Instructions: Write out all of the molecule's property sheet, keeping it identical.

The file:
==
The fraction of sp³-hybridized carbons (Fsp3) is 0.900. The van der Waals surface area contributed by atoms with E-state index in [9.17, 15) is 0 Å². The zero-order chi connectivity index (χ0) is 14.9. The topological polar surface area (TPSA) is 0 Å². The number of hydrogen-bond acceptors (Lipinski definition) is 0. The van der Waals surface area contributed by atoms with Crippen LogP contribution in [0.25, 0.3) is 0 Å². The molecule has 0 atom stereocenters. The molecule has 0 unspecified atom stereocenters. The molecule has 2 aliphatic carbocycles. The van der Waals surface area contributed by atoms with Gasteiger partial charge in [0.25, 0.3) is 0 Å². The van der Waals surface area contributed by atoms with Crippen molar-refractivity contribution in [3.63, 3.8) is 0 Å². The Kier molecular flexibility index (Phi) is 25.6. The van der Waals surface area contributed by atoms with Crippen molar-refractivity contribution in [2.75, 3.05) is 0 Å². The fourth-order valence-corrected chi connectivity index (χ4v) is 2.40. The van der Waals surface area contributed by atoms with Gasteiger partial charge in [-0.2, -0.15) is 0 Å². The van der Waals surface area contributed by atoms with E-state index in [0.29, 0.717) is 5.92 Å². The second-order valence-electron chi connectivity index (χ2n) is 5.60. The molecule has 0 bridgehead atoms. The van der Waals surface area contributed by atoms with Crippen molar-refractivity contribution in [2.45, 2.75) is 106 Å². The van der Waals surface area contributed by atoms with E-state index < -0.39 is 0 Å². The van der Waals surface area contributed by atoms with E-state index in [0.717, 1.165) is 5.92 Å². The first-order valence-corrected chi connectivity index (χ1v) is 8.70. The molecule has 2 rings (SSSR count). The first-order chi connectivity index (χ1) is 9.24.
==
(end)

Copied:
The fraction of sp³-hybridized carbons (Fsp3) is 0.900. The van der Waals surface area contributed by atoms with E-state index in [9.17, 15) is 0 Å². The zero-order chi connectivity index (χ0) is 14.9. The topological polar surface area (TPSA) is 0 Å². The number of hydrogen-bond acceptors (Lipinski definition) is 0. The van der Waals surface area contributed by atoms with Crippen LogP contribution in [0.25, 0.3) is 0 Å². The molecule has 0 atom stereocenters. The molecule has 0 unspecified atom stereocenters. The molecule has 2 aliphatic carbocycles. The van der Waals surface area contributed by atoms with Gasteiger partial charge in [0.25, 0.3) is 0 Å². The van der Waals surface area contributed by atoms with Crippen molar-refractivity contribution in [3.63, 3.8) is 0 Å². The Kier molecular flexibility index (Phi) is 25.6. The van der Waals surface area contributed by atoms with Crippen molar-refractivity contribution in [2.75, 3.05) is 0 Å². The fourth-order valence-corrected chi connectivity index (χ4v) is 2.40. The van der Waals surface area contributed by atoms with Gasteiger partial charge in [-0.2, -0.15) is 0 Å². The van der Waals surface area contributed by atoms with E-state index in [0.29, 0.717) is 5.92 Å². The second-order valence-electron chi connectivity index (χ2n) is 5.60. The molecule has 0 bridgehead atoms. The van der Waals surface area contributed by atoms with Crippen molar-refractivity contribution in [2.45, 2.75) is 106 Å². The van der Waals surface area contributed by atoms with E-state index < -0.39 is 0 Å². The van der Waals surface area contributed by atoms with E-state index in [0.717, 1.165) is 5.92 Å². The first-order valence-corrected chi connectivity index (χ1v) is 8.70. The molecule has 2 rings (SSSR count). The first-order chi connectivity index (χ1) is 9.24.